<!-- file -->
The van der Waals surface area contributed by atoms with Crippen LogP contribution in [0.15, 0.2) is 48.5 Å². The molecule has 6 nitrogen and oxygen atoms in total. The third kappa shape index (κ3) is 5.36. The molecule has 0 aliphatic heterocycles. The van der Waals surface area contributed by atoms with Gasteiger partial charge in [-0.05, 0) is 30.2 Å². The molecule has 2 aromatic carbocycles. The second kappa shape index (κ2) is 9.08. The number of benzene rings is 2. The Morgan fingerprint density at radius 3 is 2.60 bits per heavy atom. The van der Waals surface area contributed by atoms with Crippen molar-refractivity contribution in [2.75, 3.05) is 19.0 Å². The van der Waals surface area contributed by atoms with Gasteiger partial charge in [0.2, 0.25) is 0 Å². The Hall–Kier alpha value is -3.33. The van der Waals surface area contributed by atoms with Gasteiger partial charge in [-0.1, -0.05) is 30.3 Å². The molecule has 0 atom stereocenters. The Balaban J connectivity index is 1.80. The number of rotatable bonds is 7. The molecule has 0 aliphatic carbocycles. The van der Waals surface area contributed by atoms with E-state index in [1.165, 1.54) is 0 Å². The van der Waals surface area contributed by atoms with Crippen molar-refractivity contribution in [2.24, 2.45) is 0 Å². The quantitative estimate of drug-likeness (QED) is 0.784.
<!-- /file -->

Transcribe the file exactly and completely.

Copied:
The van der Waals surface area contributed by atoms with Crippen LogP contribution in [0.15, 0.2) is 48.5 Å². The molecule has 6 nitrogen and oxygen atoms in total. The third kappa shape index (κ3) is 5.36. The molecule has 0 aliphatic heterocycles. The van der Waals surface area contributed by atoms with Gasteiger partial charge in [-0.05, 0) is 30.2 Å². The molecule has 2 aromatic carbocycles. The second kappa shape index (κ2) is 9.08. The number of benzene rings is 2. The Morgan fingerprint density at radius 3 is 2.60 bits per heavy atom. The van der Waals surface area contributed by atoms with Crippen molar-refractivity contribution in [2.75, 3.05) is 19.0 Å². The van der Waals surface area contributed by atoms with Gasteiger partial charge in [0.2, 0.25) is 0 Å². The Hall–Kier alpha value is -3.33. The van der Waals surface area contributed by atoms with Gasteiger partial charge in [-0.1, -0.05) is 30.3 Å². The molecule has 0 atom stereocenters. The Balaban J connectivity index is 1.80. The number of rotatable bonds is 7. The molecule has 0 aliphatic carbocycles. The van der Waals surface area contributed by atoms with E-state index in [1.165, 1.54) is 0 Å². The van der Waals surface area contributed by atoms with Crippen molar-refractivity contribution in [2.24, 2.45) is 0 Å². The quantitative estimate of drug-likeness (QED) is 0.784.